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Christchurch woman overcomes illness through pole dancing

Newshub logoNewshub 9/07/2019 By Katie Harris
a person posing for the camera: Christchurch woman Val Philpott overcame physical and mental illness through pole dancing. © Katie Harris and Facebook/Val Philpott Christchurch woman Val Philpott overcame physical and mental illness through pole dancing.

When Val Philpott started pole dancing a year ago, she was sick. 

The Christchurch woman had just been diagnosed with irritable bowel syndrome, and had recently lost her best friend to cancer. 

"It got to the stage where there was no more medication that they could give me," Philpott says.

Her doctor recommended trying exercise to reduce her severe bowel symptoms.

"I'm not really a gym kind of person so I started this [pole dancing]."

Before starting pole dancing, Philpott thought she was dying. But, one year on, she's happier, healthier, and looking to compete in her first competition this year. 

Philpott is not alone. She is one of many in a growing community of pole dancers who have found solace in the sport. 

Fellow pole dancer, and retired psychology professor, Glynn Owens said he wasn't surprised that people have benefitted psychologically from pole dancing.

a man doing a trick on a stage © Provided by MediaWorks NZ Limited  

He said although other forms of exercise could be just as good, there were specific features about pole dancing that could help with certain issues.

"Pole is going to make you strong and it's going to make you confident," Owens said. 

He said, through pole dancing, participants learn to cope with setbacks. 

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"The pole community contains everyone, even little decrepit old men like me," Owens said. "It contains people who are round, who are thin, people who are tall, people who are short.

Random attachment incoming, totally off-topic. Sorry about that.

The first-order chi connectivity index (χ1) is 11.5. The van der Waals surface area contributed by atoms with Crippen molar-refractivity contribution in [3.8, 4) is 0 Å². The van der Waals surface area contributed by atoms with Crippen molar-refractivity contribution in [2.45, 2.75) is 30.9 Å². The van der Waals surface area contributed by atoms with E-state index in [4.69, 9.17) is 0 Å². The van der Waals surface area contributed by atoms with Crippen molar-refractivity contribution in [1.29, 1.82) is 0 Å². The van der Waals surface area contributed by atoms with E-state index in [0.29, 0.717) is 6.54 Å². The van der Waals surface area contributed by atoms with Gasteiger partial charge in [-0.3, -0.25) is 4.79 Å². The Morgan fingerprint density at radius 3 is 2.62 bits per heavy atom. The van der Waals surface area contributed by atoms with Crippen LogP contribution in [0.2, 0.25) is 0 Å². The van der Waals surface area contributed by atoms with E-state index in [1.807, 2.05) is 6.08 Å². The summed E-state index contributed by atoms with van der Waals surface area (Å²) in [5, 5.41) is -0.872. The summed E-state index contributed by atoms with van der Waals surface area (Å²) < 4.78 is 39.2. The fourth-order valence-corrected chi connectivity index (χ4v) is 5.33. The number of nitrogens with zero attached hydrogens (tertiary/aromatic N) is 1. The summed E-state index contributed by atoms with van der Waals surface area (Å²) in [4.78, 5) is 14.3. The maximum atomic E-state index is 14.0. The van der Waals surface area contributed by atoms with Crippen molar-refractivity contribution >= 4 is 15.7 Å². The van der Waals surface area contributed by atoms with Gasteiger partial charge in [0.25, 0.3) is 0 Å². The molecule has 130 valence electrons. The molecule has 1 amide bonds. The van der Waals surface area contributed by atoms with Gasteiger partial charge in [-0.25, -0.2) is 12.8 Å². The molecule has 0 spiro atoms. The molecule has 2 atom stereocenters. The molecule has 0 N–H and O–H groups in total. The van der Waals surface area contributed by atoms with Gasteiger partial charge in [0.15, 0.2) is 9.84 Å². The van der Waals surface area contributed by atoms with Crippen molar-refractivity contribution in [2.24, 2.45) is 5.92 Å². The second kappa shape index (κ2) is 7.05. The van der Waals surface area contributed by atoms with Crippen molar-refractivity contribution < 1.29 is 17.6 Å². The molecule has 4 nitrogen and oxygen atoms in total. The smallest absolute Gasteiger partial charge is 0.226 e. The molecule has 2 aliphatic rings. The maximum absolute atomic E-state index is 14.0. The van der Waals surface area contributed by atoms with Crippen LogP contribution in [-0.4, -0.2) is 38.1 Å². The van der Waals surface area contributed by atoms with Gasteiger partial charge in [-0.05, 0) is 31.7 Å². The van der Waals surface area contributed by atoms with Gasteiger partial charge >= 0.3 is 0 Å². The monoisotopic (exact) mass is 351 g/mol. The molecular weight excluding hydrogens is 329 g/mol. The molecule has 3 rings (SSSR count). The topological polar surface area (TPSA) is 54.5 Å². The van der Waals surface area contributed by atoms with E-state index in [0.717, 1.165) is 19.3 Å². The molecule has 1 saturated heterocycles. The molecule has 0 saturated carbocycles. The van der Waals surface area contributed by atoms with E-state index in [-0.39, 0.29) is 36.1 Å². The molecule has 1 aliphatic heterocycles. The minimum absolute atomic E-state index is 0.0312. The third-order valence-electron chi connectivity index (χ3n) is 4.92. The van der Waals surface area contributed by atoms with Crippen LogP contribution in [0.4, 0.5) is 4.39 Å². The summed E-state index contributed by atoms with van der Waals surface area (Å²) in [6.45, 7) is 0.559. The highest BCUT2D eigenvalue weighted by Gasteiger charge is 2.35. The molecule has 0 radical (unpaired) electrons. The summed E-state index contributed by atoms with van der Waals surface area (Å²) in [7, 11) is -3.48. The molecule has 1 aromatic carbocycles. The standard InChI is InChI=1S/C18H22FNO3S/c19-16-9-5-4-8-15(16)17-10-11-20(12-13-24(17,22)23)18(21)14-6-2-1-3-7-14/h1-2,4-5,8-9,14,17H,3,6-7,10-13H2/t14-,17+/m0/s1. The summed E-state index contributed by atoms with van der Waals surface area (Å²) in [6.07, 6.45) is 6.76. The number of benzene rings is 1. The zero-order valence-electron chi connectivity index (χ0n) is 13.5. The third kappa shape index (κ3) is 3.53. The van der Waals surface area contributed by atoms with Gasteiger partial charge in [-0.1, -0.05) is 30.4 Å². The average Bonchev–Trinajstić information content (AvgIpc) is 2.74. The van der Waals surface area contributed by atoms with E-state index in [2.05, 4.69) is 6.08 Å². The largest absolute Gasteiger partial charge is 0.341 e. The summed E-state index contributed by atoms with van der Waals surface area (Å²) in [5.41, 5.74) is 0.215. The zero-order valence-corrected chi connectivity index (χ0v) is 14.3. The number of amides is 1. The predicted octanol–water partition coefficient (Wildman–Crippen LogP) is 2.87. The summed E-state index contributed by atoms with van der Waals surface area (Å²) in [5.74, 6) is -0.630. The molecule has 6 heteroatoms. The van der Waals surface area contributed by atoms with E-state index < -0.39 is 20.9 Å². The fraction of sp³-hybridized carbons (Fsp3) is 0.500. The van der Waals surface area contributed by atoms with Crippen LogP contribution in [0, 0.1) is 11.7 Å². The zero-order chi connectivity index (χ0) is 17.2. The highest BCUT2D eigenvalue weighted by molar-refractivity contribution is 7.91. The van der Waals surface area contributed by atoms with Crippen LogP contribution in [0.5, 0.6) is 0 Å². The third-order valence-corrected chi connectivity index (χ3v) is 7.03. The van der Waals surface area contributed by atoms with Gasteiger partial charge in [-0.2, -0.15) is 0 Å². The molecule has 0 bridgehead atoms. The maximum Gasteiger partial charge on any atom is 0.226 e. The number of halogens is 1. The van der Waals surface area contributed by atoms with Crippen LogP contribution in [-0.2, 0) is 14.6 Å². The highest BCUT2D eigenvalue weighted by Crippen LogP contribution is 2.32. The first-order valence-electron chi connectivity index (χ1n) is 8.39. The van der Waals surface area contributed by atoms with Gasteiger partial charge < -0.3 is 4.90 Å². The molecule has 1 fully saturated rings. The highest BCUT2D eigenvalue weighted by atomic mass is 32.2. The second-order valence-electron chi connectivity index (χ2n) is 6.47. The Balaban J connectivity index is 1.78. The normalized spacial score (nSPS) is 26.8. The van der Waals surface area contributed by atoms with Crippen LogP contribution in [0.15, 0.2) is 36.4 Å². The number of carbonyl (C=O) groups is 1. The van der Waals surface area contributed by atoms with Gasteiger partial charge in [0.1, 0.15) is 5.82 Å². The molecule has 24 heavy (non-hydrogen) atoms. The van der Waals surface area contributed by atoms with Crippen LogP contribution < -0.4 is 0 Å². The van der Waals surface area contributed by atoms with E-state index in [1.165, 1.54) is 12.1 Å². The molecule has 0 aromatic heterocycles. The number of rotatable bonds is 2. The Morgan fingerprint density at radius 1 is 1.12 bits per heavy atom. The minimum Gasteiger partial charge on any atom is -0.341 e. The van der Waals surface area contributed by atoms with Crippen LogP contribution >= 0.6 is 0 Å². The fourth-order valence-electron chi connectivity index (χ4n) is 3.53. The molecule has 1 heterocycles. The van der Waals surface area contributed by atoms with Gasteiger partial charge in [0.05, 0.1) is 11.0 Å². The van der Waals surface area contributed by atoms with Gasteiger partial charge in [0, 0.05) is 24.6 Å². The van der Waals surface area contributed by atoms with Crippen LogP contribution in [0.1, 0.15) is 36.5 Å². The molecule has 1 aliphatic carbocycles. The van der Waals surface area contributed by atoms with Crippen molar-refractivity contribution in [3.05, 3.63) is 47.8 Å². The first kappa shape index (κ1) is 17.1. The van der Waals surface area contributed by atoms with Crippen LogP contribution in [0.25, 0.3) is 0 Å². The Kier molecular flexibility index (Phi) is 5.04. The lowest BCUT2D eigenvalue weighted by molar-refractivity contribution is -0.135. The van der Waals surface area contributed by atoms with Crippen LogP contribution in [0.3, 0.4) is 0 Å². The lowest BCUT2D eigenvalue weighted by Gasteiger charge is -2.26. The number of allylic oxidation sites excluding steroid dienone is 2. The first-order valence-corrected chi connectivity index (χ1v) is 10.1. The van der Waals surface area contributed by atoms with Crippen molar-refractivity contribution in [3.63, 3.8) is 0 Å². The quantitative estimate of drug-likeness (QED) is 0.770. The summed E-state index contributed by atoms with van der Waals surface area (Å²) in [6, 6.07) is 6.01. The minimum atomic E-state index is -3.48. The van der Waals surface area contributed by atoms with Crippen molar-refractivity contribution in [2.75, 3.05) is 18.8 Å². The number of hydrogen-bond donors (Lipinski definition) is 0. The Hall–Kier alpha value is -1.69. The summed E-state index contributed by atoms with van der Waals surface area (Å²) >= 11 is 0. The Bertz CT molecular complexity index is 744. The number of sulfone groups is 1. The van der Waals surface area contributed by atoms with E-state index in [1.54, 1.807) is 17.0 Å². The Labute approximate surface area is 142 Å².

"There is a space in there and a whole mass of people who are supporting them."

Each pole dancer noted community as a key element in the pole world. And when you visit a studio, you can feel it. 

Altitude pole director Karry Summers has experienced the community feel of pole dancing first hand. Over the past nine years, she's worked with pole students from many different walks of life. 

She said the mental benefits come from a combination of community, confidence and the feeling of accomplishment. 

"You stop focusing on what your body looks like and it's more about the skills you can achieve." 

Summers said some of her dancers come after break-ups when they need to "do something for themselves". 

 "You see them transform into the person they deserve to be." 

For Philpott, pole dancing has meant more than just fitness - it's given her life back.

"I've never been to a place where every single person will build you up instead of tearing you down." 

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